Clinical data
Routes of
By mouth
ATC code
Legal status
Legal status
  • withdrawn
  • 2-[5-(4-Chlorobenzoyl)-1,4-dimethyl-pyrrol-2-yl]acetic acid
CAS Number
PubChem CID
CompTox Dashboard (EPA)
ECHA InfoCard100.046.780 Edit this at Wikidata
Chemical and physical data
Molar mass291.73 g·mol−1
3D model (JSmol)
  • O=C(c1c(cc(n1C)CC(=O)O)C)c2ccc(Cl)cc2
  • InChI=1S/C15H14ClNO3/c1-9-7-12(8-13(18)19)17(2)14(9)15(20)10-3-5-11(16)6-4-10/h3-7H,8H2,1-2H3,(H,18,19) checkY
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Zomepirac is an orally effective nonsteroidal anti-inflammatory drug (NSAID) that has antipyretic actions. It was developed by McNeil Pharmaceutical, approved by the FDA in 1980, and sold as the sodium salt zomepirac sodium, under the brand name Zomax. Due to its clinical effectiveness, it was preferred by doctors in many situations and obtained a large share of the analgesics market; however, it was subsequently withdrawn in March 1983 due to its tendency to cause serious anaphylaxis in a small, but unpredictable, subset of the patient population.[1][2]


Zomepirac was indicated for the management of mild to severe pain.[3] Multiple clinical trials demonstrated zomepirac to be more effective than aspirin or codeine alone and to be as effective as analgesic combinations containing codeine or other opioids.[4][5][6][7][8][9][10] Zomepirac provided analgesia comparable with usual intramuscular doses of morphine in postoperative pain and that with long-term use, neither tolerance to its analgesic effect nor psychological or physical dependence had been demonstrated.[3][11]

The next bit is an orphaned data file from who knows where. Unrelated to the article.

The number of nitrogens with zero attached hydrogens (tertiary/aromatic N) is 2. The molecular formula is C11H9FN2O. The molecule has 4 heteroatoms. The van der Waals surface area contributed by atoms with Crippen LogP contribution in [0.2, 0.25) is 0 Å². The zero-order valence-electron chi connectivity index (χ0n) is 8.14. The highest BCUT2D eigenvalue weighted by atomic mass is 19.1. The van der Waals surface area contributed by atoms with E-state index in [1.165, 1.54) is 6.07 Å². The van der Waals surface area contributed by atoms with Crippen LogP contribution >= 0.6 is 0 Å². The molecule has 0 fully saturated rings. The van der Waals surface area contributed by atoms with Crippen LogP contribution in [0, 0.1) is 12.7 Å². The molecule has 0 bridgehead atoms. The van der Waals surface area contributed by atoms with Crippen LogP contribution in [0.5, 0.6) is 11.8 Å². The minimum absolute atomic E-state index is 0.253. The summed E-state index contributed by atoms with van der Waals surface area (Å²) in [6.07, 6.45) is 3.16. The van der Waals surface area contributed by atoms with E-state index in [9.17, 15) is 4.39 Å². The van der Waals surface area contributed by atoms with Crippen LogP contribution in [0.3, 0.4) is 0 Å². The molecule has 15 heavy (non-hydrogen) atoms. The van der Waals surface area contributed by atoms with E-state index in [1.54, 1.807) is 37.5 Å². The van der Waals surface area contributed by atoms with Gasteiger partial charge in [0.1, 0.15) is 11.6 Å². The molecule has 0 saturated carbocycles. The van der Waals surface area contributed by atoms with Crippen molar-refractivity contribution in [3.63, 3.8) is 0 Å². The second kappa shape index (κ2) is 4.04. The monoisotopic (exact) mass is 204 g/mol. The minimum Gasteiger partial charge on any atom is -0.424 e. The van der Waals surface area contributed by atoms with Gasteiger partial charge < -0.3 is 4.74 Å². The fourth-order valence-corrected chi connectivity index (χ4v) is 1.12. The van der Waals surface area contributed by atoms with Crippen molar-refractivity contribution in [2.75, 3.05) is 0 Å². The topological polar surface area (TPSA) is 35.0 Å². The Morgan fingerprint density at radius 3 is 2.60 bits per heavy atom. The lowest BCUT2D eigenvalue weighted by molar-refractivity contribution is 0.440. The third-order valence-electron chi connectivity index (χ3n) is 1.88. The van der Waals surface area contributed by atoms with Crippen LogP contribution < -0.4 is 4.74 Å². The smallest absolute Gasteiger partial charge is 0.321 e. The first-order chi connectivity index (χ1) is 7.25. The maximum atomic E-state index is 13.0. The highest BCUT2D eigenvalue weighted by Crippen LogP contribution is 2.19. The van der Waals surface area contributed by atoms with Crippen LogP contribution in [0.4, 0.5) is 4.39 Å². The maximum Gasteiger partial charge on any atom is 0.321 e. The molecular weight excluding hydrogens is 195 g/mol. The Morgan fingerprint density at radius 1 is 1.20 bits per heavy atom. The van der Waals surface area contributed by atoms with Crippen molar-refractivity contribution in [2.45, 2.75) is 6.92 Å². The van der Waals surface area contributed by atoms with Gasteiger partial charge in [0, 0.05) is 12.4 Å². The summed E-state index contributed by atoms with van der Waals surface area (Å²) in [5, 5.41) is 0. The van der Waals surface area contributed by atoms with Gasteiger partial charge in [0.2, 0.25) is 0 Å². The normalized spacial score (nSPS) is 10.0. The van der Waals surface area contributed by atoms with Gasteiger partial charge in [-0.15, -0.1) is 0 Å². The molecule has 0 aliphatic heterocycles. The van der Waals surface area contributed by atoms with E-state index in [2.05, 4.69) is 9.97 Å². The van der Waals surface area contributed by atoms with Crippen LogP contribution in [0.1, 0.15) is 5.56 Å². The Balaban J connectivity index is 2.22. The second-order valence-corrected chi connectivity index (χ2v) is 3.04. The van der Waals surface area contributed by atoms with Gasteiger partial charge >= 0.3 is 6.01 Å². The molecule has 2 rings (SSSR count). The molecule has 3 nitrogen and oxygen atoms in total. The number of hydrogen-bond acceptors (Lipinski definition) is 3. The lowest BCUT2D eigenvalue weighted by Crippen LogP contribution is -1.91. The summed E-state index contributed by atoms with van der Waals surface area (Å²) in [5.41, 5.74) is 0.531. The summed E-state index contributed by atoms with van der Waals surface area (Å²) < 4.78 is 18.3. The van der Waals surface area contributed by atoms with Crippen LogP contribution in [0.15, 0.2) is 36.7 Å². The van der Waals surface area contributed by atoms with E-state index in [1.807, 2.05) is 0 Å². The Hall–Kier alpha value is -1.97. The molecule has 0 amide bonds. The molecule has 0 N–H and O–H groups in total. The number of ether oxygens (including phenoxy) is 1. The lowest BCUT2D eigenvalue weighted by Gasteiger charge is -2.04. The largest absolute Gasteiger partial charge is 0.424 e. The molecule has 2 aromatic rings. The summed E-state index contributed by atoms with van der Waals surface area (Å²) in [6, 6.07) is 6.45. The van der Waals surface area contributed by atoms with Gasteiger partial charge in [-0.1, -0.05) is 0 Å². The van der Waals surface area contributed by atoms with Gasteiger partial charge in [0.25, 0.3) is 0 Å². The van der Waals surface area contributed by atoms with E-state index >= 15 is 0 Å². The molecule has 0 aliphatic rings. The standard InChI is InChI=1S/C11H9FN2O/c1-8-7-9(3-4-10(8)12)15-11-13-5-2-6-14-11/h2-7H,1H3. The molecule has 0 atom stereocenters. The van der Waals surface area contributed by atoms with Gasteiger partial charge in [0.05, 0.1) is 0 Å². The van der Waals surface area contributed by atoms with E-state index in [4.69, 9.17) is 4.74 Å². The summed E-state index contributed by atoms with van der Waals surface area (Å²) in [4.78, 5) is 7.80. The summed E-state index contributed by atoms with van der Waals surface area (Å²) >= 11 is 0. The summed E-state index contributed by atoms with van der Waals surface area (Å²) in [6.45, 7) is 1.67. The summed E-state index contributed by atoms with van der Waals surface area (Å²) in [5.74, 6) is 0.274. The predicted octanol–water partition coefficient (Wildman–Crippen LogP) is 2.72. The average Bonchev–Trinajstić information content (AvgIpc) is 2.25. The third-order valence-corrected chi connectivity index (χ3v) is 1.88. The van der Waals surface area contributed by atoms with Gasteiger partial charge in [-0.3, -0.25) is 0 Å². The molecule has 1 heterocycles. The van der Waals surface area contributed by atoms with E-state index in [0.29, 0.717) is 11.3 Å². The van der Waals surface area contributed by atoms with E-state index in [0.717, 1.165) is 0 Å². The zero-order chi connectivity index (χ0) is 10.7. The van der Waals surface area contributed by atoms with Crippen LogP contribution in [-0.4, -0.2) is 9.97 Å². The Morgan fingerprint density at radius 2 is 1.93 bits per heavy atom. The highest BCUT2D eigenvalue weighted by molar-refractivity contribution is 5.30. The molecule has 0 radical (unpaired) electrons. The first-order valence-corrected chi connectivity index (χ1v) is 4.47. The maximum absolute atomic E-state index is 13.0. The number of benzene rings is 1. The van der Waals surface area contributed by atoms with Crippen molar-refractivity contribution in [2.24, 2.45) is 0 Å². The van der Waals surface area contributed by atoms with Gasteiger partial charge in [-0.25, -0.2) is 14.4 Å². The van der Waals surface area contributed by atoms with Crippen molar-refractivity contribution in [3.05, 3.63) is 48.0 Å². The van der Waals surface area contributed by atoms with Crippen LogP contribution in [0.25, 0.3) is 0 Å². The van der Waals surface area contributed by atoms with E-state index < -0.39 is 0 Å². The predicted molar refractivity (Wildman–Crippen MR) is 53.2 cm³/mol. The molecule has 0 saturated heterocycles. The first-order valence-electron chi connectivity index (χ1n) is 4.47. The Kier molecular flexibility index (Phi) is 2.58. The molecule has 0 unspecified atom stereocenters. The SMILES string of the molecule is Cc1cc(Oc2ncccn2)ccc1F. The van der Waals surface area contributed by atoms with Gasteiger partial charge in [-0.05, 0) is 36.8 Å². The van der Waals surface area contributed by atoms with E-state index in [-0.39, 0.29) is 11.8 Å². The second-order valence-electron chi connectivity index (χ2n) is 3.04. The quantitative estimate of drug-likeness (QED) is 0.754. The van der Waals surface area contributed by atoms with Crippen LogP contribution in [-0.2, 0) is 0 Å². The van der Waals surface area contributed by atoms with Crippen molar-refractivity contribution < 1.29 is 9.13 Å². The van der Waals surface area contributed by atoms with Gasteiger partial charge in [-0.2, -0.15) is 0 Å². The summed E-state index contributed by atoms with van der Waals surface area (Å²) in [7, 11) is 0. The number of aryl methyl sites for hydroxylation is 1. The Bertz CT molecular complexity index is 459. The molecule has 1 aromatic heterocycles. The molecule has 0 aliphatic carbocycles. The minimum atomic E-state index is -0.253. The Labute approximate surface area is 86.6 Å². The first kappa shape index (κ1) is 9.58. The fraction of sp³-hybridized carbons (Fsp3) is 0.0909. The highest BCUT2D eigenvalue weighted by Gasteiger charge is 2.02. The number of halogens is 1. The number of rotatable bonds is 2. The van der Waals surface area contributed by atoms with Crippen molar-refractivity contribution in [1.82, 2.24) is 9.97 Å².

Chemical structure

Zomepirac is the sodium salt of 5-(4-chlorobenzoyl)-1,4 dimethyl-1H-pyrrole-2-acetate dihydrate. It is a pyrrole-acetic acid which is structurally related to tolmetin. The chemical structure differs from other NSAIDs in that the central benzene ring has been replaced by a pyrrole.

Mechanism of action

Zomepirac is a prostaglandin synthetase inhibitor.[12]